Secondly, the lubricants disclosed in the patent are micro-encapsulated silicone oil, polyethylene oxide in the range of molecular weights from 100,000 to 6,000,000 a non-ionic polyacrylamide or a natural polysaccaride. These lubricants leave a residue which contributes to clogging of the skin pores, thereby impeding normal skin ventilation which in turn can promote ingrown hairs and folliculitis.
Thirdly, the shaving aid as taught in the patent undergoes structural changes with use. When submerged in water in the act of shaving the lubricant is activated and the shaving aid actually diminishes in size as the lubricant diffuses from the shaving aid to the skin. The remaining surface is rough and with continued use itself becomes a skin irritant.
In essence, a primary objective of this invention is to provide improvements in the teachings of the Booth patent so as to obviate the above-noted deficiencies.
A particular objective is to increase the life of the disposable cartridge by increasing the number of times it may be used and still lubricate the skin while shaving.
In accordance with this invention these and other objectives are accomplished by providing a lubricating device comprising a perforated, smooth water-insoluble sheet material secured to one major surface of a porous, water-insoluble matrix material containing or impregnated with an acid soap, e.g. a soap of an unsaturated higher fatty acid containing at least sixteen carbon atoms.
When wetted, for example, in the course of shaving, a portion of the soap will diffuse through the perforations in the overlying perforated sheet so as to contact and thereby lubricate the skin or other substrates in proximal relationship therewith.
For a fuller understanding of the invention reference is now made to the accompanying drawing.
As shown in FIG. 1, the novel lubricating device 10 comprises a perforated sheet 1 and a porous matrix material 2 containing the lubricious acid soap 2a. While not an essential component of the invention, the surface of the matrix material 2 opposed from sheet 1 is shown to contain an adhesive layer 3 for laminating the device to a support member or substrate 4 of the article with which it is to be utilized, e.g. a disposable razor cartridge.
Perforated sheet 1 should be as thin as possible, e.g. on the order of about 0.5 to about 1.0 mil thick and will comprise a smooth plastic material, e.g. a polyester such as polyethylene terephthalate, a cellulosic ester such as cellulose acetate, cellulose triacetate, a polyurethane or a polyolefin, e.g. polyethylene or polypropylene.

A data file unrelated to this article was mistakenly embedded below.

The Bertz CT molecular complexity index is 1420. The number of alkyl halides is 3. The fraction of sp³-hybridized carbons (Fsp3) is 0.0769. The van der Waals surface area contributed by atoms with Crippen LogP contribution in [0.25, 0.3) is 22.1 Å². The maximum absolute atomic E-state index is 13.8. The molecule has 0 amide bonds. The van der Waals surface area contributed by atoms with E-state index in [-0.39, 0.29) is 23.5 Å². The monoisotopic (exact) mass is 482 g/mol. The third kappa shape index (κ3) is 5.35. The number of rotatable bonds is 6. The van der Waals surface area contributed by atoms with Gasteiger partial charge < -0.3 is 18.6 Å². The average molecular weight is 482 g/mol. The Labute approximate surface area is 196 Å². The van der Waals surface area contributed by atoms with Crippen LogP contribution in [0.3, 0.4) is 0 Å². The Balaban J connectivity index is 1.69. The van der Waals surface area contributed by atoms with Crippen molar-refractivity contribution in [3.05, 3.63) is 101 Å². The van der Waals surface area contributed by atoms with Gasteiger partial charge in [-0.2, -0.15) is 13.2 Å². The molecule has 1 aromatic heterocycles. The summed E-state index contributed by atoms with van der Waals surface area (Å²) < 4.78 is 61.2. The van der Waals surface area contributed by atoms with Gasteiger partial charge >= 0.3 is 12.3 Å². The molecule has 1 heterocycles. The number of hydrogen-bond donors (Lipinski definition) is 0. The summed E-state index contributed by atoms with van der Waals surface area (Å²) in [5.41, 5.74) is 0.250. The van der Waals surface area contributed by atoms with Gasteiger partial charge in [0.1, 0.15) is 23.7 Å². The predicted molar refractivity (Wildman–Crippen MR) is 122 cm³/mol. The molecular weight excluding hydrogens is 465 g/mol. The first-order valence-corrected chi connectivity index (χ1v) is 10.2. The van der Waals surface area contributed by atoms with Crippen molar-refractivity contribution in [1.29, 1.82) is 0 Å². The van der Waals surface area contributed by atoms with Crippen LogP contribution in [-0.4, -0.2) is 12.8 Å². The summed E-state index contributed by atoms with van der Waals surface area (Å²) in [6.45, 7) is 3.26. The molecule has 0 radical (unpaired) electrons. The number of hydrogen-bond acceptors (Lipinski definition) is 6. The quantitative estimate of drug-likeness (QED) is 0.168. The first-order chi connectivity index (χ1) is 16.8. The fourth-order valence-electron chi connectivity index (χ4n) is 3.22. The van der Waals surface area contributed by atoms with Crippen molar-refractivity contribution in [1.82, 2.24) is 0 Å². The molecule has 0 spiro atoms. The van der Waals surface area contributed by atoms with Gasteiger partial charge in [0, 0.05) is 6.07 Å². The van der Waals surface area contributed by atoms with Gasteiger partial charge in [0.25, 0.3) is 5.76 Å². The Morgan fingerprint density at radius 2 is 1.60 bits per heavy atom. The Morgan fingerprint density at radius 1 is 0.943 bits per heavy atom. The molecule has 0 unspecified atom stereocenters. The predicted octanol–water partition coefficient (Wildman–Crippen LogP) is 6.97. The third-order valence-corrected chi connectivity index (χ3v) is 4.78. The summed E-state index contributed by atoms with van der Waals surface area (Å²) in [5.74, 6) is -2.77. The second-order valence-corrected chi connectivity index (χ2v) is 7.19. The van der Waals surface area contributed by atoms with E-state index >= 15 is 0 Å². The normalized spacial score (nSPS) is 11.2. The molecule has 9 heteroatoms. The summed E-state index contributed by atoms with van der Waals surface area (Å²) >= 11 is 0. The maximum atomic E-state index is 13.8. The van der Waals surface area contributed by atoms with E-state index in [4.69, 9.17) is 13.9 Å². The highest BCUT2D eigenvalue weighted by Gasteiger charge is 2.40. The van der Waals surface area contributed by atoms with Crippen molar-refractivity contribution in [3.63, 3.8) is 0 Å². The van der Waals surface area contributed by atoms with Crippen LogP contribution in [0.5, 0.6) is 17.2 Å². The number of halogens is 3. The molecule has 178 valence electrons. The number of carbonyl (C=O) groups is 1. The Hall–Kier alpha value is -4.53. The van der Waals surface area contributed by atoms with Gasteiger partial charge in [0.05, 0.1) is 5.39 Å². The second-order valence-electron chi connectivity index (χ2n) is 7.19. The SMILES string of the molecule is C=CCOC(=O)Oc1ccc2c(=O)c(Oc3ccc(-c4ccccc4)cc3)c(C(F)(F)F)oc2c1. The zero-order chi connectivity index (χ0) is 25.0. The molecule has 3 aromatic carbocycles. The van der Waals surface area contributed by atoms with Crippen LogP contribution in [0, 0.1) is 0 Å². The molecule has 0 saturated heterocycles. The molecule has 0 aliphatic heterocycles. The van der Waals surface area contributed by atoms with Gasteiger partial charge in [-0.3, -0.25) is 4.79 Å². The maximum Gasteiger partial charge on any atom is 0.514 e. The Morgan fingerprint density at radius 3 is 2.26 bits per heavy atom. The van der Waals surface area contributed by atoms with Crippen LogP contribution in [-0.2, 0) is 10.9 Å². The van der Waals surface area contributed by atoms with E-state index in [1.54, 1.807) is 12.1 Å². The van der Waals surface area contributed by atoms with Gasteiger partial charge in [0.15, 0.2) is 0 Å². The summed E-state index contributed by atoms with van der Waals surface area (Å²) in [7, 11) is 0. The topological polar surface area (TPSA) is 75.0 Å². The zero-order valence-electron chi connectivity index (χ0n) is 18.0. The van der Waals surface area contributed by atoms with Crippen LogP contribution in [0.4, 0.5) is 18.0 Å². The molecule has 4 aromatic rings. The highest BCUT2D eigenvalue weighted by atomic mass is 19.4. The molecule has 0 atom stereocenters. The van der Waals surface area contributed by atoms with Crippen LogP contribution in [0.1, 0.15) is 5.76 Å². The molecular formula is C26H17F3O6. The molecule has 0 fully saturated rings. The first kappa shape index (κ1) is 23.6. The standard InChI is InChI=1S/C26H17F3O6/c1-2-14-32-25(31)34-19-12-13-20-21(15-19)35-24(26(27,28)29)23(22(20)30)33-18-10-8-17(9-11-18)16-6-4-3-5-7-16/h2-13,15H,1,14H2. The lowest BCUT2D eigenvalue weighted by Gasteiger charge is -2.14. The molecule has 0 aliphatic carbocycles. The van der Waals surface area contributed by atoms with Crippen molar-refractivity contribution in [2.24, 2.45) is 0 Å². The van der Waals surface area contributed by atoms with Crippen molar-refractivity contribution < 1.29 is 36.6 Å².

Matrix 2 comprises a porous material, e.g. an open-celled foam made of polyurethane, ethylene vinylacetate (EVA), plasticized polyvinyl chloride (PVC), etc. and is preferably on the order of from about 50 to about 125 mils thick.
The lubricious acid soap comprises at least an alkaline metal salt, preferably a sodium or potassium salt, of an unsaturated fatty acid having at least 16 carbon atoms. Preferred acids are oleic and linoleic acid, including mixtures thereof.
In the preferred embodiment, the acid salt lubricant will comprise a mixture of the above-mentioned fatty acid salt and an unsaturated higher fatty acid having at least 16 carbon atoms, e.g. in an acid/salt ratio by weight of from about 1:2 to about 2:1. This acid/salt ratio provides aggregation in aqueous environment characterized by layers of very low cohesive strength. In other words, the combination may be thought of as providing a synergestic lowering of cohesion.
As mentioned previously, the present invention is particularly directed to disposable razor blade cartridges having the novel lubricating device of this invention as an integral component part thereof as a shaving aid.
In this context the invention is primarily directed to improvements over the shaving acid-containing razor cartridges disclosed in the aforementioned U.S. Pat. No. 4,170,821.
A novel disposable razor cartridge of this description is illustrated in FIG. 2.
As shown therein, a per se known disposable razor cartridge 20 comprises a blade seat 12 having formed thereon a guard bar 14 for smoothening the skin adjacent the cutting edge 16 of a razor blade 18 during shaving. Blade seat 12 further includes a channel 24 which may be used to load cartridge 20 upon a conventional reusable razor main frame (not shown) in the customary manner of sliding a receiving portion of the main frame into channel 24 or sliding channel 24 over the receiving portion of the razor main frame.